By Barani Krishnan
Investing.com - Neither the Chinese economy nor the global auto sector is looking rosy this year, yet palladium, which is used for making the catalytic converters that purify gasoline emissions, is in a bullish world of its own.
The spot price of the silvery-white metal smashed past the $1,600 level for the first time in a second-straight day of record highs on Tuesday amid expectations of continued scarcity in the commodity produced mainly in Russia and South Africa.
Spot palladium was up $6.95, or 0.4%, at 1,585.25 per ounce, after setting an all-time high of $1,602.30. Palladium futures, traded on the Comex division of the New York Mercantile Exchange, rose by $8.20, or 0.5%, to $1,547.90 per ounce after a peak at $1,563.60.
Other precious metals, led by gold, also rallied as the dollar traded near three-week low on bets that the Federal Reserve will announce another hold in interest rates on Wednesday at the end of its March meeting.
A negatively-yielding dollar tends to push investors toward alternative assets, with precious metals seen offering the best store of value.
The dollar index, which measures the greenback against a basket of six currencies, slid by 0.2% to 95.782 by 11:30 AM ET (15:30 GMT), after sliding to 95.732 earlier, its lowest since Feb. 28.
Spot gold, reflective of trades in physical bullion, rose by $4.22, or 0.3%, to $1,307.92, after a session peak at $1,310.93. Comex gold futures for April delivery gained $6.25, or 0.5%, to $1,307.75 per ounce.
Palladium's rally heightened this week on news that Russia was mulling a ban on the export of precious metals scrap and tailings to promote domestic refining of the materials.
More than four-fifths of the world’s palladium comes as byproduct from nickel mining in Russia and platinum mining in South Africa. That leaves its supply dependent on the success of extraction in those two metals.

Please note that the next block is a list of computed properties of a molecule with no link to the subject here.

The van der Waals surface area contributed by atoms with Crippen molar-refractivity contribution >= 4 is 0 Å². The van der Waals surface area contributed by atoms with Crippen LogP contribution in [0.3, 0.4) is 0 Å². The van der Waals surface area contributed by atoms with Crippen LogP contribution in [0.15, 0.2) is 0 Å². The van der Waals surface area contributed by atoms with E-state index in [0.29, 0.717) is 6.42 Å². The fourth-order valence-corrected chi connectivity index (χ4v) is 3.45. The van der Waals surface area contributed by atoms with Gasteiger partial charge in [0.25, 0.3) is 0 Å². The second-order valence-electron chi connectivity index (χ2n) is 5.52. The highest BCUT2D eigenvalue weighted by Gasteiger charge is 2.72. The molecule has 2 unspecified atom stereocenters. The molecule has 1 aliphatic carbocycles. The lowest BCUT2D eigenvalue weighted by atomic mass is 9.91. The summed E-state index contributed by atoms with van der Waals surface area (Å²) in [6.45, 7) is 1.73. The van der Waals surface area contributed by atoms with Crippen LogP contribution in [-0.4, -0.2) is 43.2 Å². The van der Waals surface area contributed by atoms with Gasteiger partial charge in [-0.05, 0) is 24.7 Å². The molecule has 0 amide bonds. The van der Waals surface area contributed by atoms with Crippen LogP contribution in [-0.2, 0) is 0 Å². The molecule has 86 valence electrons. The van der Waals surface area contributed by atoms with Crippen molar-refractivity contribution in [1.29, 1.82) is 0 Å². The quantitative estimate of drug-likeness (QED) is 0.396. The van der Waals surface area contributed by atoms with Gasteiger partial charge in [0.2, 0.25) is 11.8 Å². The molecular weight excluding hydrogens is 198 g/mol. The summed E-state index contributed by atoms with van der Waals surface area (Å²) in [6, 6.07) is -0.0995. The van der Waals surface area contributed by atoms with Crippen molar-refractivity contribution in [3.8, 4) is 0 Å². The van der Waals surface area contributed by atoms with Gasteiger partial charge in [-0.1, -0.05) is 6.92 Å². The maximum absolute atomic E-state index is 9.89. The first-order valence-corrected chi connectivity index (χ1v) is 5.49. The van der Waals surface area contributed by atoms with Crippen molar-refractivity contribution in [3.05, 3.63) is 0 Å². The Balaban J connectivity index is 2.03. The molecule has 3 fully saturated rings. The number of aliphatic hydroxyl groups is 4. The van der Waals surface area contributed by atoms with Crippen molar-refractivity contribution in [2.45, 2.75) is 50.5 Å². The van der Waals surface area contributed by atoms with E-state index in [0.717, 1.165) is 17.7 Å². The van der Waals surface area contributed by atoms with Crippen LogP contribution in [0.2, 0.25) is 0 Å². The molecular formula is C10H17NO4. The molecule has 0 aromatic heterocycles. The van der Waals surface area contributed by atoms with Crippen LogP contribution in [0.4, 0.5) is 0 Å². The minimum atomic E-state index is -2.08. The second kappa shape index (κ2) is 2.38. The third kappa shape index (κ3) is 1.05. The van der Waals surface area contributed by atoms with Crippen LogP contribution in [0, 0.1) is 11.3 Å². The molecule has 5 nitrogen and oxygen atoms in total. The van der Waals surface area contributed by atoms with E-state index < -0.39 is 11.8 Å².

Johnson Matthey (LON:JMAT), a leading autocatalyst manufacturer, said the shortfall in the roughly 10 million ounce-a-year palladium market narrowed in 2018 to 29,000 ounces from 787,000 ounces in 2017, its widest in three years.
Moody's last week cut its global auto sector outlook to negative from stable, forecasting a 0.5% sales growth this year versus a previous target of 1.2%. The downward revision comes amid continuous concerns that China's economy might have its slowest growth this year in three decades, adversely impacting its auto industry.
But such negative talk has done little to deflate the investor enthusiasm for palladium.
"Palladium is now a leader in precious metals, with each price hike making news and further media discovery of its tightness," said George Gero, analyst at RBC Wealth Management in New York. "'Talk of Russia slowing palladium exports is front and center in any analysis on palladium."
Gero also cites another less spoken use for palladium -- as catalyst for cracking crude oil into products such as gasoline and heating oil.
"China is also resorting to economic stimulus, so the landing for the auto industry may not be that bad at all from the palladium investors' perspective."
Trades in other Comex metals as of 11:30 AM ET (15:30 GMT):
Platinum futures up $17.60, or 2.1%, at $851.60 per ounce.
Silver futures up 8 cents, or 0.5%, at $15.40 per ounce.
Copper futures up 2 cents, or 0.8%, at $2.93 per pound.